Wednesday, September 11, 2013

On falling down

“As my sufferings mounted I soon realized that there were two ways in which I could respond to my situation -- either to react with bitterness or seek to transform the suffering into a creative force. I decided to follow the latter course.” 
                                                      ― Martin Luther King Jr.

If there's one concept I wish I could teach my daughter, it would be this. The Universe seems inexorably to succumb to decay. But in each of us is a creative power that trumps the destructive forces that surround us, if only we will have the will to use it. From the ruins of tragedy may be built soaring towers of transcendence. 

Tuesday, September 3, 2013

A million splashes

Our new place is a short walk to a park with a fishing pond. As we walk along the road to the pond, Addison and I fill our pockets with little flat stones. Skipping stones is a new skill that Addison is keen to learn. As I skip a rock, she counts the splashes: "One . . . two . . . threefourfivesix!" And when she tosses her own rock like a shot-putter hurling a cannonball, she waits for the single massive splash and shouts, "Whoa! A MILLION splashes!"

We go to the pond almost every day. I scan the ground for likely candidates as we walk. My heart skips a beat when I pick up a really quality skipping rock, something with a comfortable heft and a nice place to curl my finger around it. The kind of skipping rock that's so beautifully formed, so perfect for its purpose, that you save it for last and then don't want to use it after all. Because in the end, the very best skipping rock is the one that skips the farthest and then sinks into the depths, beyond recovery. Such great potential paired with the heartbreak of such a singular moment, a brief triumph that can never be repeated.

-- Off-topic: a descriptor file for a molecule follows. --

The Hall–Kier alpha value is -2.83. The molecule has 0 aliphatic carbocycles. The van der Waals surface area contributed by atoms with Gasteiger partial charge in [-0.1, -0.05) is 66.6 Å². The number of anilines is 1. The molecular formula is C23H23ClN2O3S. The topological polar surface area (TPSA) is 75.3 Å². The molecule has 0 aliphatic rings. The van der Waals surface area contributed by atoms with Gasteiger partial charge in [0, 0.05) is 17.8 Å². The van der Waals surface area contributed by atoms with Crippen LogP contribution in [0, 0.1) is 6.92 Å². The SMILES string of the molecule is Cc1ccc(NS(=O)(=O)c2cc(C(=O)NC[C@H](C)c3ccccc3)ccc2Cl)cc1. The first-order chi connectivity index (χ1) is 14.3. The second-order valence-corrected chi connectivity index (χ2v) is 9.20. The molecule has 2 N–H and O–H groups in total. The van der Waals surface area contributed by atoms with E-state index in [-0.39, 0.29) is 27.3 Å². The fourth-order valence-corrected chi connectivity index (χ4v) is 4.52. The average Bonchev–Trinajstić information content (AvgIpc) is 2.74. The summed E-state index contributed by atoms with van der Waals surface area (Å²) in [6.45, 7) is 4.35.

As I watched my daughter bend down to pick up stones in the dirt shoulder of the road, I considered her little self. So perfectly formed. And her hand fits so perfectly in mine. I kind of just want to keep her in my pocket and never let her go.

But really (I have to keep telling myself this), raising a kid is like having a perfect skipping stone 
that's MAGIC. You throw it out, and it skips incredibly, beautifully across the surface. And then it comes BACK. It always comes back. So long as you've treasured it, cradled it in the palm of your hand, loved it with all you have. So long as you pause a moment before launch, breathless, preparing yourself mentally for all that will come. If your throw is true and pure, imbued with the experience of many past successes and many hours of practice. If you've earned the stone's love, it comes back.

And then, one day, the stone will learn that it can throw itself. All those times when you launched it out there with your heart in your throat -- they were all for this purpose. So that someday, even when you're not there, the stone will keep throwing itself out there, and keep skipping gracefully, magnificently across the surface, and never sink to the bottom.

"Whoa! A MILLION splashes!"